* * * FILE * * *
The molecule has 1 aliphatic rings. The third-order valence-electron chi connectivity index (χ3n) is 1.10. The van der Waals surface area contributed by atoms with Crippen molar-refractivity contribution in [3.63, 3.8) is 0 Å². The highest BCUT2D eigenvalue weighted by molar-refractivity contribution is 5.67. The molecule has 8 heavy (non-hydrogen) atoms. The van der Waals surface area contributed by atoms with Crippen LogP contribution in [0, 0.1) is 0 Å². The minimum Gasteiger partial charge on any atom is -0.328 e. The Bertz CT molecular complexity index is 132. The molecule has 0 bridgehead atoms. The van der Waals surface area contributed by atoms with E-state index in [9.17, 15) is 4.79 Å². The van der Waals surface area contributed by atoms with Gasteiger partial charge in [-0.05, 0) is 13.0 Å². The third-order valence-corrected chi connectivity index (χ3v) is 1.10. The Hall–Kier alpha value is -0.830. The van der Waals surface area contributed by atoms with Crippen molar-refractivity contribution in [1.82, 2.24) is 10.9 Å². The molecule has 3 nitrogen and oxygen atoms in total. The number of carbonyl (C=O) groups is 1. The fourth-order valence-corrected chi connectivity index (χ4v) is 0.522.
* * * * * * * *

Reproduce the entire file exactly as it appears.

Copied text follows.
The molecule has 1 aliphatic rings. The third-order valence-electron chi connectivity index (χ3n) is 1.10. The van der Waals surface area contributed by atoms with Crippen molar-refractivity contribution in [3.63, 3.8) is 0 Å². The highest BCUT2D eigenvalue weighted by molar-refractivity contribution is 5.67. The molecule has 8 heavy (non-hydrogen) atoms. The van der Waals surface area contributed by atoms with Crippen LogP contribution in [0, 0.1) is 0 Å². The minimum Gasteiger partial charge on any atom is -0.328 e. The Bertz CT molecular complexity index is 132. The molecule has 0 bridgehead atoms. The van der Waals surface area contributed by atoms with E-state index in [9.17, 15) is 4.79 Å². The van der Waals surface area contributed by atoms with Gasteiger partial charge in [-0.05, 0) is 13.0 Å². The third-order valence-corrected chi connectivity index (χ3v) is 1.10. The Hall–Kier alpha value is -0.830. The van der Waals surface area contributed by atoms with Crippen molar-refractivity contribution in [1.82, 2.24) is 10.9 Å². The molecule has 3 nitrogen and oxygen atoms in total. The number of carbonyl (C=O) groups is 1. The fourth-order valence-corrected chi connectivity index (χ4v) is 0.522.